We tee off and climb on. The fairway is flat and wide, and we shift into high gear as we speed off toward our balls. The engine had produced just the faintest of whirrs as it accelerated, but it is practically soundless as the board rolls along at full speed. The motor nevertheless feels surprisingly powerful under my feet (the drivetrain is literally located directly underneath the deck) as the board maintains a smooth, steady pace of 10 mph — about the same as a golf cart. I try making a couple of S curves like I’d seen in the video and realize that high-speed turning will take a little practice for me to get right, but that it doesn’t seem overly difficult.

Indeed, within a few holes I might as well be Laird himself, “surfing the earth” from shot to shot. I am able to hold the handlebar and lean way out, getting the board to turn, if not quite sharply, then at least closer to that of a large moving van than a full-sized semi. I take the hills aggressively (although the automatic speed control on the drivetrain enables it to keep a steady pace both up and down any hills, so this isn’t exactly dangerous), and I speed throughout the course like Mario Andretti on the freeway (the company claims increased pace-of-play as one of the Golfboard’s primary benefits, but on a Saturday in the Bay Area, it is impossible avoid a five-hour round anyway.)

Gliding along, my feet a few inches above the grass, the wind in my face as the fairways unfurl below my feet, it is easy to see Golfboards as the next evolution in mankind’s mastery of wheels; the same instincts to overcome inertia that brought us bicycles, rollerblades, scooters, skateboards, and more recent inventions such as Segways, Hoverboards and Onewheels are clearly manifest in Golfboards as well. They might not offer quite the same thrill as storming down a snowy mountainside or catching a giant wave, but they are definitely more fun than your standard golf cart.

Yet, there are obvious downsides as well. The attendant’s warning notwithstanding, my knuckles are in fact battered and sore by the time we make the turn, and even though I rearrange all my clubs into the front slots of my bag, they still rap my knuckles every time I hit a bump. Speaking of which, the board’s shock absorber system leaves something to be desired, as the ride is so bumpy that near the end I start to feel as if I’ve had my insides rattled. Then there is the unforgivable fact of its missing a cup holder for my beer.

But these are mere design flaws that might easily be fixed in the next generation of Golfboards. (A knuckle shield is a must!) My larger problem with Golfboards is what they do to the game itself. When walking or riding a traditional cart, the moments in between shots are a time to plan your next shot, or to chat about your last shot, or to simply find your zen out there among the trees and the birds and the spaciousness of the course. Instead, my focus is on staying upright.

Down the stretch, I start to fade. The muscles in my core have endured a pretty serious workout, and it’s becoming increasingly difficult to muster the strength for my golf swing. It is no coincidence that my game starts to unravel, and I am on the way to one of my worst rounds in recent memory.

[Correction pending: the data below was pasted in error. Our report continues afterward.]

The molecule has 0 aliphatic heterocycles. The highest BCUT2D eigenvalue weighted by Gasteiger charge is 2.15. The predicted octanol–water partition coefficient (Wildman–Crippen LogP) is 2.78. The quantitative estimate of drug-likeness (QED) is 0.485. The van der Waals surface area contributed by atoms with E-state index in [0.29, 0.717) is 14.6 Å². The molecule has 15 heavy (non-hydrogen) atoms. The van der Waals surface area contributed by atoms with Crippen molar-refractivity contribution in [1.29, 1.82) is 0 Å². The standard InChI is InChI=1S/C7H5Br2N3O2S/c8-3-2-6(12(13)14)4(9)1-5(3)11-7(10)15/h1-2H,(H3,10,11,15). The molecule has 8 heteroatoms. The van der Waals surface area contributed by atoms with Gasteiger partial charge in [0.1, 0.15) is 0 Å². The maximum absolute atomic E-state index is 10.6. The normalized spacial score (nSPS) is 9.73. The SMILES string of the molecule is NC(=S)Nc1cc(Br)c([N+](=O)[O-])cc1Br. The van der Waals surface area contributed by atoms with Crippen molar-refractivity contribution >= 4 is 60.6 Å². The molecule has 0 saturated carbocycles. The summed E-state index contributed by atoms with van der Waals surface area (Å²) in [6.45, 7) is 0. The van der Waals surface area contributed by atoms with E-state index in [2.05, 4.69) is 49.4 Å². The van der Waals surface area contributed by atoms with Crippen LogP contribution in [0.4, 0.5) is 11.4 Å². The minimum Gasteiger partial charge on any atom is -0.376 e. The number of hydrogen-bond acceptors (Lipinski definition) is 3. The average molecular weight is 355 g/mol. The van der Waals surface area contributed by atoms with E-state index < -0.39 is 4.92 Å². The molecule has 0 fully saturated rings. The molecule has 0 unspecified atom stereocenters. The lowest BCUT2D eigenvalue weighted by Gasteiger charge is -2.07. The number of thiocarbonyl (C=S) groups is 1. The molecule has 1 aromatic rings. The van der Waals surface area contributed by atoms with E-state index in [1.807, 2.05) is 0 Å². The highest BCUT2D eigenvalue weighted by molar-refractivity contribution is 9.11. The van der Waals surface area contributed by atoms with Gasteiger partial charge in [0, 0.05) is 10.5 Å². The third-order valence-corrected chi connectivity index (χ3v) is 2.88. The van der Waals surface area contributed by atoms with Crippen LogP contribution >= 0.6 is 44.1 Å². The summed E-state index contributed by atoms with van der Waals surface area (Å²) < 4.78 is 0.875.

Walking off the 18th green, our foursome agrees that the Golfboards were fun — definitely worth trying — but that we probably wouldn’t ride them again. Call me a purist, but as someone lacking Laird Hamilton’s physical gifts, I’m happy to stick to just one sport at a time.

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Equipment

Titleist AVX golf balls passed the test, are now available across the United States

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Titleist’s AVX golf balls first came to retail as an experiment in three markets — Arizona, California and Florida — from October 2017 to January 2018. AVX (which stands for “Alternative to the V and X”) are three-piece golf balls made with urethane covers, and they’re made with a softer feel for more distance than the Pro V1 and Pro V1x golf balls.

After proving their worth to consumers, Titleist’s AVX golf balls are now available across the U.S. as of April 23, and they will sell for 47.99 per dozen (the same as Pro V1 and Pro V1x golf balls) in both white and optic yellow.

According to Michael Mahoney, the Vice President of Golf Ball Marketing for Titleist, the AVX is a member of the Pro V1 family. Here’s a basic understanding of the lineup:

  • AVX: Softest, lowest trajectory, lowest spinning, less greenside spin and longest
  • Pro V1x: Firmer than the Pro V1, highest spinning and highest trajectory
  • Pro V1: Sits between the V1x and the AVX in terms of feel, spin and trajectory, and will appeal to most golfers

Different from the Pro V1 or Pro V1x, the AVX golf balls have a new GRN41 thermoset cast urethane cover to help the golf balls achieve the softer feel. Also, they have high speed, low compression cores, a new high-flex casing layer, and a new dimple design/pattern.

For in-depth tech info on the new AVX golf balls, how they performed in the test markets, and who should play the AVX golf balls, listen to our podcast below with Michael Mahoney, or click here to listen on iTunes.

See what GolfWRX Members are saying about the AVX golf balls